Recipes and Tips for Healthier Living and Smarter Budgeting

Friday, August 9, 2013

Lawn Watering

I am a product of the desert, so water is precious to me and never to be taken for granted. It's one of those things I'm constantly trying not to waste--and trying to teach my children not to. Like my grandfather before me, on road trips I always notice where the trees are grouped together across the desert landscape, because I know that indicates an ancient stream bed or spring. The two years I lived in the upper midwest, I never got tired of seeing all the vegetation, the many colors of miraculous green, or experiencing all the rainfall.

I love green lawns as much most people do, but as one who values water for its scarcity and wants to use it wisely for environmental as well as budgeting reasons, I cringe (and sometimes quietly seethe) at the waste I see nearly everywhere I go in my state. Please don't waste our most precious resource, regardless of where you live!

1. Don't water in the heat of the day! "On a hot, windy day, the amount of water that never reaches your grass can be substantial. To reduce loss to evaporation, water sometime between 4 A.M. and 9 A.M., when the air is still cool and the wind is usually at its calmest." (link) For those who live in particularly hot summer climates (I now fit into this category), the above time suggestion should be moved back a few hours to, say, 2 A.M. to 7 A.M, since it gets so hot so early.

2. Make sure your sprinklers are watering your actual lawn, not the driveway, sidewalk, etc. I know this can be difficult, particularly without an automatic sprinkling system, and I haven't been perfect at it either, but I know a lot of water is wasted when this isn't monitored.

3. Know how much water your soil can absorb during watering. This is so important! Twelve years ago, when my parents first moved to the hot desert, my mom learned from a local master gardener that the soil here can only absorb 7 minutes' worth of watering. So for lawns here, it is actually best to water a couple times a day, for 7 minutes at a time. Therefore, my parents' sprinkling system is set to water a couple times in the early morning, a couple hours apart. Find out what soil type you have and how much water it can absorb, then water accordingly. This article teaches you how to figure this out, if you can't consult with a master gardener in your area.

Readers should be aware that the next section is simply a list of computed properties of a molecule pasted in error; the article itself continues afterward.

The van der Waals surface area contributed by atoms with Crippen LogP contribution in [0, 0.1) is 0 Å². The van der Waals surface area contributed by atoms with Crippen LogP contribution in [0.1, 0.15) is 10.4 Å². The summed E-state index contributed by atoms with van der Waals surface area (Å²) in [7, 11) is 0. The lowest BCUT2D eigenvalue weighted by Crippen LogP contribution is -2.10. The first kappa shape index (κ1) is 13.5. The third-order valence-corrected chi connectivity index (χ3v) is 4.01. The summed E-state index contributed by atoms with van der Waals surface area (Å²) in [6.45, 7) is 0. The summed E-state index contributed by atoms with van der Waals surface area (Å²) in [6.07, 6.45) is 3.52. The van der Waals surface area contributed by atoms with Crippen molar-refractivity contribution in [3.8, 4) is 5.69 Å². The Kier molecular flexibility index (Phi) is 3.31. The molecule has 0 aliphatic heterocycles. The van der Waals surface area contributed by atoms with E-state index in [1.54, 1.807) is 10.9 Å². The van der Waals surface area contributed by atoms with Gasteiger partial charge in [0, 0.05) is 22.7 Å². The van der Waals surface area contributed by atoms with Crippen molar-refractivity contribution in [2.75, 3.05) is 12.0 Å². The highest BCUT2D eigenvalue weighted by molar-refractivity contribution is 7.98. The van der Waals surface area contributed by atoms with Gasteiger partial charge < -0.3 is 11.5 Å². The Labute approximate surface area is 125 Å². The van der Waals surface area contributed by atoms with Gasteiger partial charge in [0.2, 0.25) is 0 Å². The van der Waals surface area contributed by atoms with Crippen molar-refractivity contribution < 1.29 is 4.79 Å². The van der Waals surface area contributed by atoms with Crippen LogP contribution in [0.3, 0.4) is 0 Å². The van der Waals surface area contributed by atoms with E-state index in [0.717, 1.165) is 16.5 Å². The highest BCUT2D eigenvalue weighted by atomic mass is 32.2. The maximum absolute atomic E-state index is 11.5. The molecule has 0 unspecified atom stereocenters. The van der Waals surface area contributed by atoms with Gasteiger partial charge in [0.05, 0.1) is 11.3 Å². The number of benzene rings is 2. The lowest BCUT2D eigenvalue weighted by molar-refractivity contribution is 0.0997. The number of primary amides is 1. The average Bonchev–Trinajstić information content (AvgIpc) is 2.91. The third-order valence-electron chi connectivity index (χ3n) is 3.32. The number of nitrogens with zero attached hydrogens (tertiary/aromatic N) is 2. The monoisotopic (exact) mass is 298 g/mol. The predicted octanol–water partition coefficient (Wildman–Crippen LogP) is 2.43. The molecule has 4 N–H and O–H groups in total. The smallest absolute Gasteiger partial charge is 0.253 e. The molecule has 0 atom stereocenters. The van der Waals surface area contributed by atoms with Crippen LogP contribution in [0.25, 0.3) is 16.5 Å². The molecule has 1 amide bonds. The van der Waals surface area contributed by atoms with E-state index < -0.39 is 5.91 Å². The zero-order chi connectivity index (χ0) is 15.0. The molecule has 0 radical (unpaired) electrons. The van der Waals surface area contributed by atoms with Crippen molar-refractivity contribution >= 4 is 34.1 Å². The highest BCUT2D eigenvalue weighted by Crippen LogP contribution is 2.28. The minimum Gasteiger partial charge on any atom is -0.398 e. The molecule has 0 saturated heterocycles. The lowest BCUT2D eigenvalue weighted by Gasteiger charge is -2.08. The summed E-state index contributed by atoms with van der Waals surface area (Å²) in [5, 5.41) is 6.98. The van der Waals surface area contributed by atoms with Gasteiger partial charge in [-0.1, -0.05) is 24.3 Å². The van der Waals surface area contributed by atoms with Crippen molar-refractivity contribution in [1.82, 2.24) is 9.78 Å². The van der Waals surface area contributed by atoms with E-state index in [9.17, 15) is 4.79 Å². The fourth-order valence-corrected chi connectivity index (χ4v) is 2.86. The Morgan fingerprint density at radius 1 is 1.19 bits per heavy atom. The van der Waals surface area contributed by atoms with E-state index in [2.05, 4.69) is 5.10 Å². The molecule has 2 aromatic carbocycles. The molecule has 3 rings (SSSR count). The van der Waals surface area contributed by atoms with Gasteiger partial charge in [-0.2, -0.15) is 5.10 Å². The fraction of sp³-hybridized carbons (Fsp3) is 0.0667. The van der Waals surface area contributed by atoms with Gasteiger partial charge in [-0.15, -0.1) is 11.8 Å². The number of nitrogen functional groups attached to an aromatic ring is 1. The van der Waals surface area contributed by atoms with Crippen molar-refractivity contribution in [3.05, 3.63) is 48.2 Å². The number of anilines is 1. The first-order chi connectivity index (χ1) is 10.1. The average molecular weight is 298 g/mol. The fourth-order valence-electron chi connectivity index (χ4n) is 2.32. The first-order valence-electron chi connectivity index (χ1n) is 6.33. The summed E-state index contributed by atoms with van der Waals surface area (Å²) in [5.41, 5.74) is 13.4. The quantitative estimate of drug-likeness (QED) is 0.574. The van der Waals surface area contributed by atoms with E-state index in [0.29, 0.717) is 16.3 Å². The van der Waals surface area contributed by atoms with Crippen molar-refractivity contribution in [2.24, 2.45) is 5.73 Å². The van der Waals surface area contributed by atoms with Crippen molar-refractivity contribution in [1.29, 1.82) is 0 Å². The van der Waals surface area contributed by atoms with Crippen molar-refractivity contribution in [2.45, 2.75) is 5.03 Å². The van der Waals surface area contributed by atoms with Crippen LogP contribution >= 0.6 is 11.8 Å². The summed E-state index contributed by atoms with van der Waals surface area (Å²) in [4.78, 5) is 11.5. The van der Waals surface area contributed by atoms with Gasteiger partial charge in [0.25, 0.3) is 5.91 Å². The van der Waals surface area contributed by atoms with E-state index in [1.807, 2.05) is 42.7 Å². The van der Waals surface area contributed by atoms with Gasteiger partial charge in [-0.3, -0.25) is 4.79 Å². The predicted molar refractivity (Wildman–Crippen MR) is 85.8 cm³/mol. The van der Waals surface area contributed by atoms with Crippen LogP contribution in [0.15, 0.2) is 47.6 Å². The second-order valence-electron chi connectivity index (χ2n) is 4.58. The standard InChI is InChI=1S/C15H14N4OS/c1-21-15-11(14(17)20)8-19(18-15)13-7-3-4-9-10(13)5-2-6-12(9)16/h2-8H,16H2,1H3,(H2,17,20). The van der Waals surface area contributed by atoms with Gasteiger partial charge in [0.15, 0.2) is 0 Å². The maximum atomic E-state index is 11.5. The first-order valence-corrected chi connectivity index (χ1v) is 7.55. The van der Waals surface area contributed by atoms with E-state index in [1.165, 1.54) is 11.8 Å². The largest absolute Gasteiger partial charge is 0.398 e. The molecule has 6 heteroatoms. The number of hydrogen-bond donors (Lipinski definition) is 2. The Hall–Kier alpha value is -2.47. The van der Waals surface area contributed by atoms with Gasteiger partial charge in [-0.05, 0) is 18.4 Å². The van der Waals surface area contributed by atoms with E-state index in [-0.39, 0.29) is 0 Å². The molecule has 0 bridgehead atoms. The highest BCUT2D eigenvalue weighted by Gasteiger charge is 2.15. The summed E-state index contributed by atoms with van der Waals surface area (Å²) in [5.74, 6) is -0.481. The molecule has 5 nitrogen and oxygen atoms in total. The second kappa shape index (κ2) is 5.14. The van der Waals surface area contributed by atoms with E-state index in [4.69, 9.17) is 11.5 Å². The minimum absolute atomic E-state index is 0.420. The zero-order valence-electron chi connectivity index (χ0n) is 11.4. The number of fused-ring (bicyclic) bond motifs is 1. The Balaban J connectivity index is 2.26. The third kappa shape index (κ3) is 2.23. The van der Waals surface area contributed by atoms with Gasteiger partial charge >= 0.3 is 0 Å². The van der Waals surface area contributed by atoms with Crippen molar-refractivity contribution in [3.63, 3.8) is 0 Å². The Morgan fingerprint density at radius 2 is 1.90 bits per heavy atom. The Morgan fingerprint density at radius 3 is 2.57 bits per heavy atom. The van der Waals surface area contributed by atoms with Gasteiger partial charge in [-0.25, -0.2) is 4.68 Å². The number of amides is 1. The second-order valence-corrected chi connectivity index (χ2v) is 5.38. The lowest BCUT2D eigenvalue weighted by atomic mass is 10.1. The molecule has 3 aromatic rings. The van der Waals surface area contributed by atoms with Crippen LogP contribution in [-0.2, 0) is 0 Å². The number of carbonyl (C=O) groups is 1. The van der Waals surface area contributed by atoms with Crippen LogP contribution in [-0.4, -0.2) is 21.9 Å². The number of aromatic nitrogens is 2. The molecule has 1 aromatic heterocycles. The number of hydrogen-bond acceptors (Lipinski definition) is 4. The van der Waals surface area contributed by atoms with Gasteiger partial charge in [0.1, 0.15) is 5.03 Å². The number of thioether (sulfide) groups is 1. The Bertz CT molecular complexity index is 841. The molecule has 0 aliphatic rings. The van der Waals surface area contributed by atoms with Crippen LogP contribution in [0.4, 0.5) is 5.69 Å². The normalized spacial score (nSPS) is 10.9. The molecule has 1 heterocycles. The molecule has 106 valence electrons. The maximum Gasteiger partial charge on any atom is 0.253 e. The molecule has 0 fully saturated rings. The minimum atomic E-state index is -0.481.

Here are a few more pointers I found interesting in my research:
  • Grass that is overwatered will often exhibit some of the same symptoms as grass that needs water. If you notice the symptoms but the soil is damp, hold off on watering.
  • While deep watering will help your grass become more drought resistant, watering enough to moisten the soil below the root zone is unnecessary and wasteful, as the grass won't be able to access moisture deeper than its roots.
  • Particularly in climates that are mild and wet in winter, consider having a "sleeping lawn." The following statistics may be motivating (I found them quite shocking): "The average lawn size in the U.S. is about 1/5 of an acre, or a little less than 9,000 square feet, and it takes at least 624 gallons of water to apply 1 inch of water on 1,000 square feet of lawn. It thus takes a total of more than 67,000 gallons to apply 1 inch of water per week to an average lawn for three months during one summer. Even if you only halve that amount by allowing your lawn to go dormant, you're still conserving a tremendous amount of water--enough water to supply a family of three's drinking water requirements for 61 years." (link) !!!

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